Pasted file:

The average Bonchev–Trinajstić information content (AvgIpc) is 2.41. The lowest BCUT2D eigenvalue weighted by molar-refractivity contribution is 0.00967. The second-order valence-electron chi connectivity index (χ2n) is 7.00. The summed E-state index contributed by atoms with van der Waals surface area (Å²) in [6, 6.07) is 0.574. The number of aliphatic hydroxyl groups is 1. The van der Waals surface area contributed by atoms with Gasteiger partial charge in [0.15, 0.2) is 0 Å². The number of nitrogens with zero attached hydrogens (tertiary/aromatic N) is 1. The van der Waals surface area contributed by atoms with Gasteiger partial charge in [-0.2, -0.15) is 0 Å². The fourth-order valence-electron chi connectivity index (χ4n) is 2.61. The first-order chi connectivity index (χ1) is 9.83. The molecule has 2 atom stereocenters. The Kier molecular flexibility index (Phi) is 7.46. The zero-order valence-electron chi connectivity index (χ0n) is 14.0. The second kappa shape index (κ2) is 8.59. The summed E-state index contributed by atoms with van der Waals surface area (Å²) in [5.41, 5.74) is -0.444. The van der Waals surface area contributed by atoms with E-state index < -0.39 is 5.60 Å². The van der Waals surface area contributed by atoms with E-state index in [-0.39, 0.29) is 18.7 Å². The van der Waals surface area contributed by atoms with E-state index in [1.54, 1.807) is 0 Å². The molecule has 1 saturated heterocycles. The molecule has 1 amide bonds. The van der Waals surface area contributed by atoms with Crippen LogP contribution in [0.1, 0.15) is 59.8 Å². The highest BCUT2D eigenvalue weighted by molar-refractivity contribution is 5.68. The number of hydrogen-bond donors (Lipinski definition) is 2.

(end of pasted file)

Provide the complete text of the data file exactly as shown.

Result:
The average Bonchev–Trinajstić information content (AvgIpc) is 2.41. The lowest BCUT2D eigenvalue weighted by molar-refractivity contribution is 0.00967. The second-order valence-electron chi connectivity index (χ2n) is 7.00. The summed E-state index contributed by atoms with van der Waals surface area (Å²) in [6, 6.07) is 0.574. The number of aliphatic hydroxyl groups is 1. The van der Waals surface area contributed by atoms with Gasteiger partial charge in [0.15, 0.2) is 0 Å². The number of nitrogens with zero attached hydrogens (tertiary/aromatic N) is 1. The van der Waals surface area contributed by atoms with Gasteiger partial charge in [-0.2, -0.15) is 0 Å². The fourth-order valence-electron chi connectivity index (χ4n) is 2.61. The first-order chi connectivity index (χ1) is 9.83. The molecule has 2 atom stereocenters. The Kier molecular flexibility index (Phi) is 7.46. The zero-order valence-electron chi connectivity index (χ0n) is 14.0. The second kappa shape index (κ2) is 8.59. The summed E-state index contributed by atoms with van der Waals surface area (Å²) in [5.41, 5.74) is -0.444. The van der Waals surface area contributed by atoms with E-state index < -0.39 is 5.60 Å². The van der Waals surface area contributed by atoms with E-state index in [-0.39, 0.29) is 18.7 Å². The van der Waals surface area contributed by atoms with E-state index in [1.54, 1.807) is 0 Å². The molecule has 1 saturated heterocycles. The molecule has 1 amide bonds. The van der Waals surface area contributed by atoms with Crippen LogP contribution in [0.1, 0.15) is 59.8 Å². The highest BCUT2D eigenvalue weighted by molar-refractivity contribution is 5.68. The number of hydrogen-bond donors (Lipinski definition) is 2.